Category: Uncategorized

The Role of Metacognition in Learning


Interested in the process of thinking about thinking, and how that can help your students learn? Check out this summary from a recent book (Four-Dimensional Education) that includes a breakdown of the three levels of the metacognitive process as reported by the authors, which all hinge on different kinds of verbalization.


Faculty Colloquium Tuesday, Oct. 30: Dr. Teri Stein & Dr. Josh Jones


For our second faculty colloquium of the year, Dr. Teri Stein and Dr. Josh Jones will review recent accomplishments in longtime research.

From a ten-year journey, Dr. Stein will impart insights regarding best practices when teaching, communicating with and listening to students from China and South Korea who have chosen to attend schools in the United States. In particular, she will address classroom management, mentoring strategies, family expectations, servant leadership, and becoming a “listening teacher.”

Dr. Jones will present “The Grungier Side of Scholarship,” describing his work as a contributing author for a series of music textbooks published by Clifton Hills Press. With the support of a scholarship from the Surbeck Summer Research Program, in summer 2018, he completed his first project of writing a chapter for POP MUSIC, USA on 90s grunge music.

In preparation for the colloquium, Dr. Stein asks that you watch the one-minute video below, which captures ideas and concepts that will be addressed during the presentation. Dr. Jones reminds you that, for his portion of the colloquium, flannels and cynicism are optional.

The program begins at 11:00 AM in HAWAC 221 and refreshments will be served.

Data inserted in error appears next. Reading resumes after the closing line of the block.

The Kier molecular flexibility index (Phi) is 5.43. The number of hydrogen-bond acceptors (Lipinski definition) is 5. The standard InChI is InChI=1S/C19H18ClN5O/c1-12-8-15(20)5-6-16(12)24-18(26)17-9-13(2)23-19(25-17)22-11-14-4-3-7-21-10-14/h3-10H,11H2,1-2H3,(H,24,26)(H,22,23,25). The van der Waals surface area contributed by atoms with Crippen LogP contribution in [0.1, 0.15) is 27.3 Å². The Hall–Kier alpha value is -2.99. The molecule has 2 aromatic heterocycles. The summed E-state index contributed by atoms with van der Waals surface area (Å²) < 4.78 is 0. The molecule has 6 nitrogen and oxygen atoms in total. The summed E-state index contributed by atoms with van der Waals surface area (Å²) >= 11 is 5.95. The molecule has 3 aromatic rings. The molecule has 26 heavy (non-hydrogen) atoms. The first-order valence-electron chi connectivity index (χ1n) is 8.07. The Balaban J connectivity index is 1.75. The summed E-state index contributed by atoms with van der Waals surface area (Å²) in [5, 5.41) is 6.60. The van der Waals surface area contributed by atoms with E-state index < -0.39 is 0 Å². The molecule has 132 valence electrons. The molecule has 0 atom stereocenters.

Experts in the Art of Referral: a.k.a. Faculty Advisers


Next Arrows Note Direction Opposed To RightAs most colleges have reached midterms, it may be helpful (and necessary) for professors to dust off their adviser hat and remember how important it is to reach out to students who are struggling–academically, or otherwise. This good article in the Chronicle reminds us of the broad, and broadening, role of faculty advisers, as “experts in the art of referral, … [who] know where on their campus a student should go and whom they should see for health, housing, career, financial-aid, work-study, campus security, and other problems.”


Researchers at Bucknell have considered a way to alleviate the disparity in grading norms evident in the traditional GPA and suggests a way to more accurately portray student success in coursework, regardless of the ostensible ease or difficulty of a class (or grading approach of its professor). Read more about the GPAM (“GPA of Medians”) in this article from the Washington Post.

productivity, grit, scarcity & abundance

This article from an October issue of ChronicleVitae poses some interesting insights about grit and scarcity mindsets: food for thought if you’re entering the summer with plans for productivity or reflecting on your accomplishments of the past year–or perhaps as you consider another strategy to encourage your next batch of students to make use of the WHOLE term to do their semester-long project?

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